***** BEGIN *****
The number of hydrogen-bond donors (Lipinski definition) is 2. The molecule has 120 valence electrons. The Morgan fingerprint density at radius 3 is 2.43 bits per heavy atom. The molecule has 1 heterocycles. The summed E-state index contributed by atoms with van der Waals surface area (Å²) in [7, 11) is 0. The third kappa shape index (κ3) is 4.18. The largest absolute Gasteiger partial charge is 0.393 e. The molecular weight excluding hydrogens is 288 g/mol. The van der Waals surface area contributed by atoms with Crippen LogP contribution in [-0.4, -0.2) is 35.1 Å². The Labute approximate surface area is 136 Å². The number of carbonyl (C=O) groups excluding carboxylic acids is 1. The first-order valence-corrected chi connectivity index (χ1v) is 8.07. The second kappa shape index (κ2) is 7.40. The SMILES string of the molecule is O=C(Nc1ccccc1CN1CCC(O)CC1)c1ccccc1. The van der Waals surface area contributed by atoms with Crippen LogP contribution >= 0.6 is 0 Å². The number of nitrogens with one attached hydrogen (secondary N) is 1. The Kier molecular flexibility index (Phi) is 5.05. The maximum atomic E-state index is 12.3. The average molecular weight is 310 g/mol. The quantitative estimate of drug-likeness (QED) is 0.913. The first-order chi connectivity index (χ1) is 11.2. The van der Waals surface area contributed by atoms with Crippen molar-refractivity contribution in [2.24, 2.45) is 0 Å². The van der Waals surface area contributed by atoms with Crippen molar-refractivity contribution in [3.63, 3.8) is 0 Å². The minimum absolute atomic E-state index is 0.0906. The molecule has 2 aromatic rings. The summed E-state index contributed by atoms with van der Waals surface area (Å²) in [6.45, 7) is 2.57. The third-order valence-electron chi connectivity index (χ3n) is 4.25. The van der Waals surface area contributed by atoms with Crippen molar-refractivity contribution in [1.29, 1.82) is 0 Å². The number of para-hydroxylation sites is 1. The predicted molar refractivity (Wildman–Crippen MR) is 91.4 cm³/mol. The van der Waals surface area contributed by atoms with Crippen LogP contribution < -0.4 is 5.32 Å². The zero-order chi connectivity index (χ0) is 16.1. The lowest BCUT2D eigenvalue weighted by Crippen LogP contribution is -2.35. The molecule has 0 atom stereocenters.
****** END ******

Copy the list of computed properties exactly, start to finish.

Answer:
The number of hydrogen-bond donors (Lipinski definition) is 2. The molecule has 120 valence electrons. The Morgan fingerprint density at radius 3 is 2.43 bits per heavy atom. The molecule has 1 heterocycles. The summed E-state index contributed by atoms with van der Waals surface area (Å²) in [7, 11) is 0. The third kappa shape index (κ3) is 4.18. The largest absolute Gasteiger partial charge is 0.393 e. The molecular weight excluding hydrogens is 288 g/mol. The van der Waals surface area contributed by atoms with Crippen LogP contribution in [-0.4, -0.2) is 35.1 Å². The Labute approximate surface area is 136 Å². The number of carbonyl (C=O) groups excluding carboxylic acids is 1. The first-order valence-corrected chi connectivity index (χ1v) is 8.07. The second kappa shape index (κ2) is 7.40. The SMILES string of the molecule is O=C(Nc1ccccc1CN1CCC(O)CC1)c1ccccc1. The van der Waals surface area contributed by atoms with Crippen LogP contribution >= 0.6 is 0 Å². The number of nitrogens with one attached hydrogen (secondary N) is 1. The Kier molecular flexibility index (Phi) is 5.05. The maximum atomic E-state index is 12.3. The average molecular weight is 310 g/mol. The quantitative estimate of drug-likeness (QED) is 0.913. The first-order chi connectivity index (χ1) is 11.2. The van der Waals surface area contributed by atoms with Crippen molar-refractivity contribution in [2.24, 2.45) is 0 Å². The van der Waals surface area contributed by atoms with Crippen molar-refractivity contribution in [3.63, 3.8) is 0 Å². The minimum absolute atomic E-state index is 0.0906. The molecule has 2 aromatic rings. The summed E-state index contributed by atoms with van der Waals surface area (Å²) in [6.45, 7) is 2.57. The third-order valence-electron chi connectivity index (χ3n) is 4.25. The van der Waals surface area contributed by atoms with Crippen molar-refractivity contribution in [1.29, 1.82) is 0 Å². The number of para-hydroxylation sites is 1. The predicted molar refractivity (Wildman–Crippen MR) is 91.4 cm³/mol. The van der Waals surface area contributed by atoms with Crippen LogP contribution < -0.4 is 5.32 Å². The zero-order chi connectivity index (χ0) is 16.1. The lowest BCUT2D eigenvalue weighted by Crippen LogP contribution is -2.35. The molecule has 0 atom stereocenters.